RICHMOND (WRIC)—Gov. Bob McDonnell and his wife, Maureen, could face felony charges in connection with a gift scandal, but not anytime soon.
According to the Washington Post, prosecutors announced last week that they plan to formally charge the governor and first lady of Virginia, but that those charges would not be handed down until after the New Year. These felony charges come after prosecutors say McDonnell and his wife both illegally promoted dietary supplement company Star Scientific in exchange for gifts and loans from CEO Jonnie Williams, a close friend of the governor.
After several months of investigating, federal prosecutors found Virginia's first family received more than $150,000 in gifts and loans in exchange for parties at the Governor's Mansion and arranging meetings between Star Scientific and state officials.
"It's not unusual for the Justice Department to say, yeah we will delay some charges,'" says political analyst Richard Meagher. "It would be very unusual for the Justice Department to overrule the decisions of one of their attorneys to press charges."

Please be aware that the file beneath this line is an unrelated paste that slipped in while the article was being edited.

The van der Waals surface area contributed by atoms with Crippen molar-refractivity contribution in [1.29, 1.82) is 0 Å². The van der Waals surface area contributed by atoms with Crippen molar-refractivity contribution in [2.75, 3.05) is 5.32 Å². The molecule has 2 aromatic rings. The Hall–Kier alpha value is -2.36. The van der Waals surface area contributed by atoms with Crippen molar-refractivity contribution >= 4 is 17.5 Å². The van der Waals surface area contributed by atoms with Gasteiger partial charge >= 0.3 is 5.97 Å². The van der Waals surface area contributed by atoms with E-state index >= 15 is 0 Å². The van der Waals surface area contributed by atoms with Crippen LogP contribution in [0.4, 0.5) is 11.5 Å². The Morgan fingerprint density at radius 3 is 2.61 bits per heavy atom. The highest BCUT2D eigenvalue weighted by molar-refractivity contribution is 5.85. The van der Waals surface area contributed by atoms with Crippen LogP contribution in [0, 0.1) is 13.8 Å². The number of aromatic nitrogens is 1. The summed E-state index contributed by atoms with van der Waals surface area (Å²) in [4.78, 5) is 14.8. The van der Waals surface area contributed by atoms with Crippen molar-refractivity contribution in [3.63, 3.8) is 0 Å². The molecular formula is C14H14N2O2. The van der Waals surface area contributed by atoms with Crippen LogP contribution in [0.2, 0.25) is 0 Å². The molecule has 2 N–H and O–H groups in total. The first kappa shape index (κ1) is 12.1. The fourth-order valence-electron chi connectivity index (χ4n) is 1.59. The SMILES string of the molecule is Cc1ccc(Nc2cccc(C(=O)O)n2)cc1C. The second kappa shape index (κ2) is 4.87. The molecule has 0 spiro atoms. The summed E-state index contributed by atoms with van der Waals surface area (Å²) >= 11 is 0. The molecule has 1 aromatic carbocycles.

Meagher says a sitting Virginia Governor has never been indicted on criminal charges.
"Now this is a big deal for Governor McDonnell because he does not want to be the first sitting Governor in Virginia history to be indicted on any kind of federal charges."
Meagher says he believes the Justice Department allowed the charges to be delayed to allow for Governor Elect Terry McAuliffe to have a smooth transition.
"I think what was the most compelling argument for the feds was that Governor McAuliffe, who has nothing to do with Star Scientific Issue deserves a smooth transitions into the new government."
Earlier this month Governor McDonnell Told 8News he doesn't think he has broken any laws.
"I've been through some tough times, there have been different interpretations of the laws. I think I have fully complied with the laws. People who have done independent audits have said that."
The Washington Post article says a final decision about whether to press charges is now not expected before Jan. 2 and could come as late as February.
Virginia law makers say come the 2014 General Assembly gift giving laws need to be amended.
State Senator Donald McEachin "I think absolutely what you will see this next General Assembly Session is a bipartisan effort to enhance, amplify and strengthen our ethics laws."
It is important to note the Justice Department does have the ability to dismiss the charges all together.
But political experts say if a US Attorney feels they have enough evidence to indict anyone it is unlikely the Justice Department would dismiss the charges.
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